- The Washington Times - Saturday, July 23, 2005

Of all the roles associated with parenthood — valet, chauffeur, personal chef, personal trainer, appointment secretary, private tutor, long-range planner, financial adviser and psychoanalyst — the one at which I am an abject failure is Tooth Fairy.

Listen, I am just as excited as the next parent when my children go through phases of growth and development, and this includes the fun of seeing them lose their teeth, offering months of gummy grins and charming lisps.

Toothless children are cute, especially when they try to pronounce Saskatchewan or eat corn on the cob or blow bubble gum into huge orbs through the temporary gaps in their mouths.

As a function of parenting, however, the whole Tooth Fairy thing eluded me from the beginning. You might think I’m exaggerating, but I’m not.

Here is what happened the first time my eldest daughter lost a tooth: Bedtime came, not early enough for once, and with it the rituals of bathing, brushing and prayers. I tucked my 7-year-old into bed and listened to her ask God to bless “our whole family and especially the Tooth Fairy, that she has a safe journey to the space under my pillow.”



Naturally, given her excitement, sleep came reluctantly. I checked on her a few times in an effort to accomplish the fairylike duties that were my maternal obligation, but she wasn’t giving up easily. She wanted to see the Tooth Fairy — meet her in person — maybe play together for a while in the soft glow of the streetlights streaming through her windows.

Eventually I forgot why I was waiting and went to bed.

The next morning, my daughter came rushing down the hallway and burst into our bedroom. “Guess what the Tooth Fairy left under my pillow? My tooth.” Then came the sobbing and self-pity. (“It’s my first tooth, and the Tooth Fairy didn’t even care.”)

My heart sank.

I intended to be the perfect mom by rewarding her bravery in the face of this dental rite of passage, and instead I blew my debut appearance as the Tooth Fairy.

I feigned confusion, said something like, “There must be an explanation,” and shot my husband a look that meant “cover for me.” Racing downstairs, I dashed off a note with my left hand (a clever disguise of handwriting), slipped it into an envelope along with a dollar bill and taped it to the window at the front door.

The note said: “I cannot get into your house unless you leave the front door unlocked. Here is your money. Please leave the tooth under your pillow again tonight. I will pick it up. Don’t forget to leave the door open. T.F.”

It was a lame attempt to cover my ineptitude, but she bought it.

Subsequent efforts to maintain the Tooth Fairy fantasy have met with similar results, but I have learned to accept that this is one area of parenting at which I’m inconsistent, at best. Sometimes the fairy shows up; sometimes she doesn’t.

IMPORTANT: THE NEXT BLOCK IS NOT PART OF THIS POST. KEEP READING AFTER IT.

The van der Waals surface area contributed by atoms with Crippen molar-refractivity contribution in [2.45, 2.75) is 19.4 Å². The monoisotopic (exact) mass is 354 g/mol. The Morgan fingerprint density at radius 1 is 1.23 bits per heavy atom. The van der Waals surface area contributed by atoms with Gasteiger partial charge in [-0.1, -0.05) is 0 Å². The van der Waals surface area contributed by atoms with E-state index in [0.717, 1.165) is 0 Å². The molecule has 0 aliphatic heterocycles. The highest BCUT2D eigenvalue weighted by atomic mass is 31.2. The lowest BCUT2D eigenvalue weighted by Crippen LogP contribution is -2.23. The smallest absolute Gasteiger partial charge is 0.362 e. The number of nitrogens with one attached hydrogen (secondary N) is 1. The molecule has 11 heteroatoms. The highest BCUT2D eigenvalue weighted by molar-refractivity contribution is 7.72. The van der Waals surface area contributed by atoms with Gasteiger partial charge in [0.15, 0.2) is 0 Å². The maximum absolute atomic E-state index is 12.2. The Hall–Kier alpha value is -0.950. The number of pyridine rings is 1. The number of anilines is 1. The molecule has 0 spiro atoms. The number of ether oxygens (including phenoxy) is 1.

More often than not, when someone loses a tooth, he or she hands over the ivory and collects the cash, recognizing that an imperfect Tooth Fairy is still a source of income. Thankfully, my children no longer take personally the fairy’s slights; I think they finally understand she’s doing the best she can.

As with many aspects of parenting, I never appreciated the lengths the Tooth Fairy takes to fulfill her duties until I became a Tooth Fairy myself.

I know I’ll never be perfect, but I still have one child left challenging me to improve. At age 7, my youngest daughter constantly wiggles and wonders when the next tooth will fall out, making way for permanent — though grossly crooked — choppers.

On a recent visit with my parents, just before I tucked her into bed, she lost her fourth tooth, a tiny white reminder of the baby who once cried for days when it cut through her gums to create her endearing smile.

As usual, we put the tooth in a baggie and slid it under her pillow. Then I closed the bedroom door and promptly erased my Tooth Fairy role from my mind. I mean, I literally never gave it another thought — a fatally flawed fairy, that’s me.

In the morning, my daughter waited for her grandparents to awaken and announced to them, “Guess what the Tooth Fairy left under my pillow? My tooth,” echoing shades of her sister.

“I even left her a note,” my daughter explained. “A friend of mine left a note asking the Tooth Fairy for 20 dollars, and she got it. So I left a note and asked for 50.” Precocious? Perhaps. Obnoxious? Obviously.

Her grandfather (aka “Puppa”), moved by her resourcefulness, if not her business acumen, sneaked possession of the baggie and her note to the Tooth Fairy. He removed the tooth, slipped her reward inside and dashed off a reply: “This is only a 20-dollar tooth.”

It occurred to me she might have figured out the whole Tooth Fairy thing, what with the fairy’s delayed appearance. “Did someone tell you I’m the Tooth Fairy?” I asked her later that day.

She looked at me a bit incredulously. “You’re not the Tooth Fairy, Mom. Puppa is.”

She got that right. There’s no way I would give her 20 bucks for a tooth.

Columnist Marybeth Hicks, a wife of 18 years and mother of four children, lives in the Midwest. She uses her column to share her perspective on issues and experiences that shape families nationwide. Visit her Web site (www.marybethhicks. com) or send e-mail to marybeth.hicks@comcast.net.

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